Friday, September 2, 2011
Dashiell Hammett - The Continental Op
Then I turned on all the lights in the room, lighted a cigarette (we all like to pose a little now and then), and sat down on the bed to await my capture. (p. 111)
Though Sam Spade, famous for his starring role in the Maltese Falcon, might have a higher profile, it's the Continental Op that narrated the lion's share of Dashiell Hammett's fiction, including Red Harvest, The Dain Curse, and the bulk of the man's short fiction. Containing seven stories written between 1924 and 1930, the The Continental Op collection from Black Lizard is filled with tales that perfectly show one of the genre's best on his home turf.
Mystery – the hodgepodge bookstore section for mysteries, crime, and thrillers, that is – is at its heart a rational genre. To boil the genre down to a single glib sentence, the genre is the solving of puzzles. At the opening of the story, the detective, and the reader, is confronted with a situation that makes no sense. Then, like the Scooby gang demasking another supernatural ghost to find a middle aged man, the detective makes sense of the clues and replaces impossibility with a logical procession of events. Any in genre story by Poe, Doyle, or any of their authorial descendants, begins with a series of incomprehensible clues and ends with motive, miscreant, and method all neatly tied up and – if the author's good at what they do – no disappointing coincidences or absurdities remaining.
Dashiell Hammett's stories do not function like that at all, though the Continental Op does indeed go through his own process of investigation. Hammett's aim is not the puzzle but rather the implications of the puzzle, and his stories are not riddles that can be satisfactorily deduced by even the most skilled reader-sleuth hybrid. Hammett's mysteries are mysteries of people and society, not of circumstance, and the Op learns far more by sheer force of will and his own dogged determination than he does from any brilliant analysis of clues.
This is perhaps best exemplified by the collection's first story, The Tenth Clew (available for free here). The Op and the local police find themselves confronted with a murder and a surfeit of clues – or, as I suppose I must, clews. Instead of following the trail to the bloody end, however, the Op disregards all of them and focuses on the man behind them, hunting the personality rather than the evidence. For Hammett, the deduction is, at best, a sideshow, and not only is the reader almost never given all the pieces before the reveal, they're also almost never even shown the Op's process of discovery.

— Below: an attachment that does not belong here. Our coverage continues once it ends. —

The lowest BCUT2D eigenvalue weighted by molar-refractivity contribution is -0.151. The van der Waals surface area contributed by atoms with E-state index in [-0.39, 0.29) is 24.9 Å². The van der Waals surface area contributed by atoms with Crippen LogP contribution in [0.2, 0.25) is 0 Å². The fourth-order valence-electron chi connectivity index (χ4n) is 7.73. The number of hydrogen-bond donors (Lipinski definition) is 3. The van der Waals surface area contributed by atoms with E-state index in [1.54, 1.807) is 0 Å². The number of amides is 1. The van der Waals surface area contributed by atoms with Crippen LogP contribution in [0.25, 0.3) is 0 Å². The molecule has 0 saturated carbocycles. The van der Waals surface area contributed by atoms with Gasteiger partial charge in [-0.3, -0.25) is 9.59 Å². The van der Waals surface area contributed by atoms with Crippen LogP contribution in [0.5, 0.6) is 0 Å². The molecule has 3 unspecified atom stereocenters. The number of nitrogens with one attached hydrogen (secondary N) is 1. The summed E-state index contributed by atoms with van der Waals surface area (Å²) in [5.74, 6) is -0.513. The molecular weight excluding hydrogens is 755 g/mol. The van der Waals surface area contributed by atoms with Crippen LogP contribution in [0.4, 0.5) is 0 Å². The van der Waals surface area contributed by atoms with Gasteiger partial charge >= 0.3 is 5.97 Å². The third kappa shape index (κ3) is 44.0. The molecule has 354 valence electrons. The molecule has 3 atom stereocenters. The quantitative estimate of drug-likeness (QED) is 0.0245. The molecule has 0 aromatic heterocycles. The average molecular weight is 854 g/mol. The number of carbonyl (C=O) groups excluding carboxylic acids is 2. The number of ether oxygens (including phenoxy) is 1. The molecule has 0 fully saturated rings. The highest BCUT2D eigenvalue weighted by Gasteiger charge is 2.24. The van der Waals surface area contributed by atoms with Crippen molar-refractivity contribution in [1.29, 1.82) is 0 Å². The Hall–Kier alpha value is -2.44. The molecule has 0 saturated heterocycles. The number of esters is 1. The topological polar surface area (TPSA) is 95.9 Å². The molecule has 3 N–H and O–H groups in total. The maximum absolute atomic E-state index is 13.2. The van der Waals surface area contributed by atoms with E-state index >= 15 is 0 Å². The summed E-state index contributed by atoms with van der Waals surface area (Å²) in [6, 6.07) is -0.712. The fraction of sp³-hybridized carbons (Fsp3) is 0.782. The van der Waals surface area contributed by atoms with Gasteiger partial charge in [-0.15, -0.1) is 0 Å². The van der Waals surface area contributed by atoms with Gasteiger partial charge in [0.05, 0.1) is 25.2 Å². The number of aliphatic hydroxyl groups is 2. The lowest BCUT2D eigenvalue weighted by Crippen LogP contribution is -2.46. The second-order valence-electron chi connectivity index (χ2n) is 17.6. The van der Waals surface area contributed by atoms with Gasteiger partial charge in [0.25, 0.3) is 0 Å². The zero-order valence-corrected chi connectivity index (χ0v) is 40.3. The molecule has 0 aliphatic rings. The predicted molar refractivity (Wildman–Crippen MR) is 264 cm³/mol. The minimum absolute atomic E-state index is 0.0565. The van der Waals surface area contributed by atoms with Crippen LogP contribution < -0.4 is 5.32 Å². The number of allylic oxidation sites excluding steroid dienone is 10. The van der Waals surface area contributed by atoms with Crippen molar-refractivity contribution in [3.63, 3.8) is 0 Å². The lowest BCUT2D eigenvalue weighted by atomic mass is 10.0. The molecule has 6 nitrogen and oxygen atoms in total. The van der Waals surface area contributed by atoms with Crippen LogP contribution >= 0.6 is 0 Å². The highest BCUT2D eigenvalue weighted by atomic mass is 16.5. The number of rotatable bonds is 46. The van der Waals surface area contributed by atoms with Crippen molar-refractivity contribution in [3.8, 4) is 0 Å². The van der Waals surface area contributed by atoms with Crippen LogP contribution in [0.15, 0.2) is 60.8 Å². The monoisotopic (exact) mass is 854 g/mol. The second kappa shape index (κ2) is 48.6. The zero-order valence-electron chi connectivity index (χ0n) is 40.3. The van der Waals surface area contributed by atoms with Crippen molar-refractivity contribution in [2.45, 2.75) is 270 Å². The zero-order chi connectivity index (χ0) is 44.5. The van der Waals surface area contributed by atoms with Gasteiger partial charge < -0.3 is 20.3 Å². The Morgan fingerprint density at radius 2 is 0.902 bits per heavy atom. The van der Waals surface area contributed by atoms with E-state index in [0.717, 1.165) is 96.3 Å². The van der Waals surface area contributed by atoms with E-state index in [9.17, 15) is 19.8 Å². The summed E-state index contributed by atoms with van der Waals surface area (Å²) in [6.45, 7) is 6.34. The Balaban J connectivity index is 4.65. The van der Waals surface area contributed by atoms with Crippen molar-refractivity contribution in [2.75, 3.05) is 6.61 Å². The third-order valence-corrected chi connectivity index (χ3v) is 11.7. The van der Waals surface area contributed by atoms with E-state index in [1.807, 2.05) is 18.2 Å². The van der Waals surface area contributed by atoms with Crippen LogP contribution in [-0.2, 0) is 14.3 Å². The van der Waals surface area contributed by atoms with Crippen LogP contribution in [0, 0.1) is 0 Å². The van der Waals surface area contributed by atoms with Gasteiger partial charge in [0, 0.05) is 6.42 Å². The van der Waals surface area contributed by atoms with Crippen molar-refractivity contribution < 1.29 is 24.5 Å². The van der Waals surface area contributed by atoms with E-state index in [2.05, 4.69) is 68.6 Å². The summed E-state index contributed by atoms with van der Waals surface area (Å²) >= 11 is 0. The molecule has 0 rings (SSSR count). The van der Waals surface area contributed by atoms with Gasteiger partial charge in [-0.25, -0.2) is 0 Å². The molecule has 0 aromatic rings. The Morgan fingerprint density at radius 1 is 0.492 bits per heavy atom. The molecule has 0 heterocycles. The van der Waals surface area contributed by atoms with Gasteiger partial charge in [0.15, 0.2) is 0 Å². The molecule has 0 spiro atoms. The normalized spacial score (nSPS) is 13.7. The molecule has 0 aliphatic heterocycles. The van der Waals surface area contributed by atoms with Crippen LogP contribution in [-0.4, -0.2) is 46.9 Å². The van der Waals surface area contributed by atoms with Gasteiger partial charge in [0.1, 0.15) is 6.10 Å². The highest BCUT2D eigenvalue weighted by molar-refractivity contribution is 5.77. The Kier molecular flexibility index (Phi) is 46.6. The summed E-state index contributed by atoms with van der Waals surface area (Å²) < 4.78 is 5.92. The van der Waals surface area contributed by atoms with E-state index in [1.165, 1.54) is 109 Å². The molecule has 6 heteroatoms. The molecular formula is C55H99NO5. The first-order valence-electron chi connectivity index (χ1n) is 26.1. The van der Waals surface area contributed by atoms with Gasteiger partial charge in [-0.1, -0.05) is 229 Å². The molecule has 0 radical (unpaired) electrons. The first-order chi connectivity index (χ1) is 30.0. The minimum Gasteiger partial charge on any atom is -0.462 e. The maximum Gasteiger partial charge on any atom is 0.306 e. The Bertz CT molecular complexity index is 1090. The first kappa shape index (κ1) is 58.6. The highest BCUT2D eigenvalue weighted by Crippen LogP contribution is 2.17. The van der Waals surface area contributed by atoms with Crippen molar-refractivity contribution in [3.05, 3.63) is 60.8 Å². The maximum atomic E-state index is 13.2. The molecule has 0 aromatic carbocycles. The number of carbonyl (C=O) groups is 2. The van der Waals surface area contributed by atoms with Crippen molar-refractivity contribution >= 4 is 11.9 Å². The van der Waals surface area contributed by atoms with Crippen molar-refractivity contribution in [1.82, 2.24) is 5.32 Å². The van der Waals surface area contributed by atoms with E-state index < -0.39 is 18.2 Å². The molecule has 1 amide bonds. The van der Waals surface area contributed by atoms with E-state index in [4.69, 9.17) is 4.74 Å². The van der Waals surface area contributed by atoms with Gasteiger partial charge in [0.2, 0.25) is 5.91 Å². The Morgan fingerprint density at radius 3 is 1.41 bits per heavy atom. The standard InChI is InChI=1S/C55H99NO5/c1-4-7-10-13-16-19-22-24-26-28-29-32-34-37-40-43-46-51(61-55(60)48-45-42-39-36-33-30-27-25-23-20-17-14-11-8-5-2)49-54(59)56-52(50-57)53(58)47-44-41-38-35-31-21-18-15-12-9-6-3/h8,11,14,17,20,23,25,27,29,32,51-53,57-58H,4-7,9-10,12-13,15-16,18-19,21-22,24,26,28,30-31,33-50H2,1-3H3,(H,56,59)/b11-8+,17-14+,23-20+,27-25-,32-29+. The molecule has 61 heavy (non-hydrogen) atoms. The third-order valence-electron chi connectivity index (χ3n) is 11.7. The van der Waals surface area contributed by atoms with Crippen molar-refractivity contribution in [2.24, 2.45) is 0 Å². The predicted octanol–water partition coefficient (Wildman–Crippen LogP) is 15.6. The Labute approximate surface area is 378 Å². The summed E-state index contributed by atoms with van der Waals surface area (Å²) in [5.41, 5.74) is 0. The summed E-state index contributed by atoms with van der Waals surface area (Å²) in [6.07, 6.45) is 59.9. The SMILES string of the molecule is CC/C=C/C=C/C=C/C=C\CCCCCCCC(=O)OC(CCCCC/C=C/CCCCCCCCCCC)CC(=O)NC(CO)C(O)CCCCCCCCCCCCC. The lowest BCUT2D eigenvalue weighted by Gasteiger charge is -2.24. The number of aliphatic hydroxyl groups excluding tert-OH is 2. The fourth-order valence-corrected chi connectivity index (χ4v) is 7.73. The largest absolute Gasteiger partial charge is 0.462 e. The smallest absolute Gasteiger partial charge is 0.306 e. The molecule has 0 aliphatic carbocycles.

But those are but surface differences. No, the true difference between the genre of mysteries and the writings of Dashiell Hammett is what Steven Marcus discusses in his fantastic introduction. As I said about, mystery is inherently a rational genre. But Hammett is inherently not a rational writer. Like all detectives, the Op reveals the lies of common sense and criminals for what they are, but the truth he uncovers is just as illogical as his foes' deception. Hammett's stories are all but made out of defied expectations, and his revelations are filled with people who are not who they claim to be, crimes committed for reasons incomprehensible, random bursts of violence, and coincidences and hapless fate so twisted as to be delicious. As Marcus says:
Yet what happens in Hammett is that what is revealed as "reality" is a still further fiction-making activity – in the first place in the Op's, and behind that yet another, the consciousness present in many of the Op stories and all the novels that Dashiell Hammett, the writer, is continually doing the same thing as the Op and all the other characters in the fiction he is creating. That is to say, he is making a fiction (in writing) in the real world; and this fiction, like the real world itself, is coherent but not necessarily rational. What one both begins and ends with, then, is a story, a narrative, a coherent yet questionable account of the world. (p. XXI)
For Hammett, the world as we see it is a very flimsy thing, a construction easily sidestepped by both the intending and the oblivious. Identity, for him, is a passing thing, a garb easily donned and discarded. As one captured villain says of their slipping through the cracks: Then I took an apartment on Ashubry Avenue under [an assumed name], and I was an altogether different person. (p. 169, The Girl with the Silver Eyes) (name removed for the sake of spoilers)